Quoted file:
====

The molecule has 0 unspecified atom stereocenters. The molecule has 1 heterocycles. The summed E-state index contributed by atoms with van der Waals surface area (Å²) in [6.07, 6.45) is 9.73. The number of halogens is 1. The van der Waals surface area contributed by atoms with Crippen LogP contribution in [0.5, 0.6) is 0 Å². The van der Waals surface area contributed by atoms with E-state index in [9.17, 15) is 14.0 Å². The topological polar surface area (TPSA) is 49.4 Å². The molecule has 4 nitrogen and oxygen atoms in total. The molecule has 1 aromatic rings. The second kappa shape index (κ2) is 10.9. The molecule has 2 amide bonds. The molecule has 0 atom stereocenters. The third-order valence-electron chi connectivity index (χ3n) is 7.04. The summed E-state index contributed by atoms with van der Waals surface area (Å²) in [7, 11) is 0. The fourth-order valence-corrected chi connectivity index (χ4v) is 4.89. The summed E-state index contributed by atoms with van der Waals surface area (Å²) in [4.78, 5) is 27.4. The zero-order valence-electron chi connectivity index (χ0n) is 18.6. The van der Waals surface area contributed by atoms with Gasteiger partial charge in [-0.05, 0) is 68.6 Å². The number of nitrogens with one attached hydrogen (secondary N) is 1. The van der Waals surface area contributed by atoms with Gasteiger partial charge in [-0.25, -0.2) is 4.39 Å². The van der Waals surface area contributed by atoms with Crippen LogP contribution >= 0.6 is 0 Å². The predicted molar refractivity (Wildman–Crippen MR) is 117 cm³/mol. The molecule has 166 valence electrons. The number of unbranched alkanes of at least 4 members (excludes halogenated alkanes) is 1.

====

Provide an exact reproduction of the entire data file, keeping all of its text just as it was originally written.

The molecule has 0 unspecified atom stereocenters. The molecule has 1 heterocycles. The summed E-state index contributed by atoms with van der Waals surface area (Å²) in [6.07, 6.45) is 9.73. The number of halogens is 1. The van der Waals surface area contributed by atoms with Crippen LogP contribution in [0.5, 0.6) is 0 Å². The van der Waals surface area contributed by atoms with E-state index in [9.17, 15) is 14.0 Å². The topological polar surface area (TPSA) is 49.4 Å². The molecule has 4 nitrogen and oxygen atoms in total. The molecule has 1 aromatic rings. The second kappa shape index (κ2) is 10.9. The molecule has 2 amide bonds. The molecule has 0 atom stereocenters. The third-order valence-electron chi connectivity index (χ3n) is 7.04. The summed E-state index contributed by atoms with van der Waals surface area (Å²) in [7, 11) is 0. The fourth-order valence-corrected chi connectivity index (χ4v) is 4.89. The summed E-state index contributed by atoms with van der Waals surface area (Å²) in [4.78, 5) is 27.4. The zero-order valence-electron chi connectivity index (χ0n) is 18.6. The van der Waals surface area contributed by atoms with Gasteiger partial charge in [-0.05, 0) is 68.6 Å². The number of nitrogens with one attached hydrogen (secondary N) is 1. The van der Waals surface area contributed by atoms with Gasteiger partial charge in [-0.25, -0.2) is 4.39 Å². The van der Waals surface area contributed by atoms with Crippen LogP contribution >= 0.6 is 0 Å². The predicted molar refractivity (Wildman–Crippen MR) is 117 cm³/mol. The molecule has 166 valence electrons. The number of unbranched alkanes of at least 4 members (excludes halogenated alkanes) is 1.